Q:Any tips you want to share about working with ‘real’ people (as opposed to models) in shooting a personal portrait project?
A: I believe that if your personal project is meant to communicate a specific idea which is affecting actual people, it’s best to use those affected people in the images to make it authentic. The images will lack depth if the subject is not personally invested in your project as well. If the project is meant more as a creative release then models are great!
Q: Where do you hope to see this project going?
A: I’m hoping to come up with a series of images depicting environmental challenges facing local reserves, but who knows… it could turn into more than that! After seeing the attention that this work has already received, I’m really hoping to use my vision to bring awareness on more of an emotional level. I could be wrong, but I feel that pulling at people’s emotions with images would garner more long-lasting attention than numbers on a page.
Stay tuned to Wayne’s website for further work in this inspiring series!
As I’ve set up portrait session after portrait session over the past couple years in the creation of my Framed Ink project, I’ve encountered tattoos covering a multitude of colours, designs, and personal reasons behind the getting, or creation, of the tattoo. For most of my sessions, it’s a pretty quick process. I’ve always shot this as a project, and as such I’ve gone into each portrait session looking for pretty much that single image or two that will best represent the ink, the person, and their story. This means that most sessions have gone fairly quickly: 30 or so minutes, I have something I like, and pack up.
Every so often, however, I’ve come across a tattoo, or a story, that stops me dead in my tracks – usually because of the story. This was one of them. This is Niel’s.
“I got my tattoo in memory of my third son, who passed away. He was known as the “Little Viking” around town – he put up quite the fight as he was going through his surgeries. It’s in memory of him.
Jonas was born with a congenital heart disease. Basically, he had one side of his heart that didn’t form – so only one pump. There are surgeries they can do to make it work so he went through some surgeries when he was a baby. When he was just about three he went in for the next round of surgeries; his heart was so weak that when he did the one surgery his heart basically fell apart. They actually removed his heart…and he was the first child in medical history they’ve actually done that to.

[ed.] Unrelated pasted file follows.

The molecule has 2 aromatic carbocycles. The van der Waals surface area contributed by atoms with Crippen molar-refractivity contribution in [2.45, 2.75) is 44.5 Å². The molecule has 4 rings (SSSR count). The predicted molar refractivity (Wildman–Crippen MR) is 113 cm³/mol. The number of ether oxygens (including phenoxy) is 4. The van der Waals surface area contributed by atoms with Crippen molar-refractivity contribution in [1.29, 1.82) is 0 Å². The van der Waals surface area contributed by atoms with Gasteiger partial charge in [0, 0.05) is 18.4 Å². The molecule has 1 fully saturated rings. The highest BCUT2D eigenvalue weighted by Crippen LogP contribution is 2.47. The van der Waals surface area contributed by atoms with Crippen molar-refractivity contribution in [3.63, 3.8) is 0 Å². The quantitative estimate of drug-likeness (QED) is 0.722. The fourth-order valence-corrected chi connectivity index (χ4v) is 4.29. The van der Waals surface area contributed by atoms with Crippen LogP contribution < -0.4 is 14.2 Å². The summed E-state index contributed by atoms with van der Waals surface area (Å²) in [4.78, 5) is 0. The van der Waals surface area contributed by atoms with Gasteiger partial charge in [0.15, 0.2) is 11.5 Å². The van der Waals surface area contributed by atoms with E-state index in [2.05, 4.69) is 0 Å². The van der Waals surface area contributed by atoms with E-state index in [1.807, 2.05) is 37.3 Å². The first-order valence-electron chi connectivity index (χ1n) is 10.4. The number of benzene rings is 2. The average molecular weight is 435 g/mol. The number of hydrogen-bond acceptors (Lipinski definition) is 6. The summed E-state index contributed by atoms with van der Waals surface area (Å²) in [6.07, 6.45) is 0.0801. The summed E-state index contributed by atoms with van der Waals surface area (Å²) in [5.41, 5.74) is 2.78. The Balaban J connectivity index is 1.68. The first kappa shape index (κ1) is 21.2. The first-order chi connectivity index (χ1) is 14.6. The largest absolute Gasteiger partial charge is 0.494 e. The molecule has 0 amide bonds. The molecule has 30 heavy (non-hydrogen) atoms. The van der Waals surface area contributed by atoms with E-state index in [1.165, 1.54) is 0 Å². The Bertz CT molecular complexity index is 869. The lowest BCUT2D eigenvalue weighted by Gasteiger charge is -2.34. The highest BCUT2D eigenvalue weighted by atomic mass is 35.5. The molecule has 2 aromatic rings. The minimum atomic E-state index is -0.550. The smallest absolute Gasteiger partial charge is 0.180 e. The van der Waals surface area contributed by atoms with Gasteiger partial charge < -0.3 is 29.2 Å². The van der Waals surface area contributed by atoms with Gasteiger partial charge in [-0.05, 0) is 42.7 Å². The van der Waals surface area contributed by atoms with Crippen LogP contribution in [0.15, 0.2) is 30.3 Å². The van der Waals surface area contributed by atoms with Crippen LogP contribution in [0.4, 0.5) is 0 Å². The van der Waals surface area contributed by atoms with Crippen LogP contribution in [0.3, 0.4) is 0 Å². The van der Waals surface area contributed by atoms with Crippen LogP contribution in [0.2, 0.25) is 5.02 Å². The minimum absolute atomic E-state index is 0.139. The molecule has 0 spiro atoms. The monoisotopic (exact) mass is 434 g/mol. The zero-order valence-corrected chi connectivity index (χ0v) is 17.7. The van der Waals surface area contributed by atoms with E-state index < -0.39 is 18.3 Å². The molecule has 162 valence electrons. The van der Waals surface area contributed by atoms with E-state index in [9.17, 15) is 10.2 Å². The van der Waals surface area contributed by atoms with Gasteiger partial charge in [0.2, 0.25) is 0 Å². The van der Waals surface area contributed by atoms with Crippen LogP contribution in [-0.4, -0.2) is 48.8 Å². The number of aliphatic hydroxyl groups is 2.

So he went on the Berlin Heart – which is a mechanical heart – as the first child in the world who ever had his heart removed completely (the mechanical heart was doing all the work). He was on the Berlin for ten weeks while we hoped and prayed for a transplant. Unfortunately, during those ten weeks… any time you do anything for the first time you never really know what the outcomes are. His other organs started shutting down so at ten weeks he fought what he could do and his other organs were shutting down so we made the decision, as a family, that that was Jonas’ time. He missed his third birthday by five days.
This isn’t my first tattoo. My first tattoo, it took me two years to figure out what I wanted and another year to get exactly what I wanted done. This one here was literally an hour. It was right. I went to my uncle’s 60th birthday party in Manitoba…I phoned up this guy who was fully booked for 4 months but he rearranged his schedule and went in and got it done. It’s important—to have something all the time to remember Jonas by. We have our memories, but for me it’s important to have this tattoo, to remember my son – this awesome little guy – and he only made it to just about three, and it’s in his memory. I’m proud of it.” – Niels Konge
This image, “Little Viking”, was photographed as part of my “Framed Ink” project – a collection of portraits spanning three years of various people’s tattoos and the stories behind them. This project will be released as an eBook by the oopoomoo team early this year.